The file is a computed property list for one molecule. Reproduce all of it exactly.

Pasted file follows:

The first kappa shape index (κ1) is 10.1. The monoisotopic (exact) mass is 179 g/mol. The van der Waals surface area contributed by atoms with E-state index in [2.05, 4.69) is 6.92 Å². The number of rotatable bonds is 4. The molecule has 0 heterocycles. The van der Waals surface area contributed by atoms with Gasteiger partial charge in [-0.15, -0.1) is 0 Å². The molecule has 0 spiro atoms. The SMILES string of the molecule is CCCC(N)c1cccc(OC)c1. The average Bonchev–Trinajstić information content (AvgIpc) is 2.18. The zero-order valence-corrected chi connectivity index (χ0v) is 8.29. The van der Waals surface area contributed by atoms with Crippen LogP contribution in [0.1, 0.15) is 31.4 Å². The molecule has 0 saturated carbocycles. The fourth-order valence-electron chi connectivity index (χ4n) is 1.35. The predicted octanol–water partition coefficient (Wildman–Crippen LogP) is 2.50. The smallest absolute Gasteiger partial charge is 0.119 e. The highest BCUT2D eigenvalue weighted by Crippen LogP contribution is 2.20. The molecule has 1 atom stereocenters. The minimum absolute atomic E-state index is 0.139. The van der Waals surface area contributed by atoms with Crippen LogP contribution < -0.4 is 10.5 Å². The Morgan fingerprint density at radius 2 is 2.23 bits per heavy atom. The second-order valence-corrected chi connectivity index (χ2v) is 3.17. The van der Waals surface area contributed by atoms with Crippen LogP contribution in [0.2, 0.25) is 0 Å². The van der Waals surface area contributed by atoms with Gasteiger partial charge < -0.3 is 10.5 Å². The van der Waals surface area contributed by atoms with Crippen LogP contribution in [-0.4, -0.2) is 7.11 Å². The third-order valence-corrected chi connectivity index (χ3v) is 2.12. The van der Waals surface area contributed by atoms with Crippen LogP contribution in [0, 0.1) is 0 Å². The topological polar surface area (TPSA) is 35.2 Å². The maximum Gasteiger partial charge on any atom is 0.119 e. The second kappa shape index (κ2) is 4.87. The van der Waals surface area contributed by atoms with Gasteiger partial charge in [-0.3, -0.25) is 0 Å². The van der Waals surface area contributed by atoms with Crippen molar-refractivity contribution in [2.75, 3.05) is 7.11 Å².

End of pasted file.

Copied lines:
The first kappa shape index (κ1) is 10.1. The monoisotopic (exact) mass is 179 g/mol. The van der Waals surface area contributed by atoms with E-state index in [2.05, 4.69) is 6.92 Å². The number of rotatable bonds is 4. The molecule has 0 heterocycles. The van der Waals surface area contributed by atoms with Gasteiger partial charge in [-0.15, -0.1) is 0 Å². The molecule has 0 spiro atoms. The SMILES string of the molecule is CCCC(N)c1cccc(OC)c1. The average Bonchev–Trinajstić information content (AvgIpc) is 2.18. The zero-order valence-corrected chi connectivity index (χ0v) is 8.29. The van der Waals surface area contributed by atoms with Crippen LogP contribution in [0.1, 0.15) is 31.4 Å². The molecule has 0 saturated carbocycles. The fourth-order valence-electron chi connectivity index (χ4n) is 1.35. The predicted octanol–water partition coefficient (Wildman–Crippen LogP) is 2.50. The smallest absolute Gasteiger partial charge is 0.119 e. The highest BCUT2D eigenvalue weighted by Crippen LogP contribution is 2.20. The molecule has 1 atom stereocenters. The minimum absolute atomic E-state index is 0.139. The van der Waals surface area contributed by atoms with Crippen LogP contribution < -0.4 is 10.5 Å². The Morgan fingerprint density at radius 2 is 2.23 bits per heavy atom. The second-order valence-corrected chi connectivity index (χ2v) is 3.17. The van der Waals surface area contributed by atoms with Crippen LogP contribution in [0.2, 0.25) is 0 Å². The van der Waals surface area contributed by atoms with Gasteiger partial charge < -0.3 is 10.5 Å². The van der Waals surface area contributed by atoms with Crippen LogP contribution in [-0.4, -0.2) is 7.11 Å². The third-order valence-corrected chi connectivity index (χ3v) is 2.12. The van der Waals surface area contributed by atoms with Crippen LogP contribution in [0, 0.1) is 0 Å². The topological polar surface area (TPSA) is 35.2 Å². The maximum Gasteiger partial charge on any atom is 0.119 e. The second kappa shape index (κ2) is 4.87. The van der Waals surface area contributed by atoms with Gasteiger partial charge in [-0.3, -0.25) is 0 Å². The van der Waals surface area contributed by atoms with Crippen molar-refractivity contribution in [2.75, 3.05) is 7.11 Å².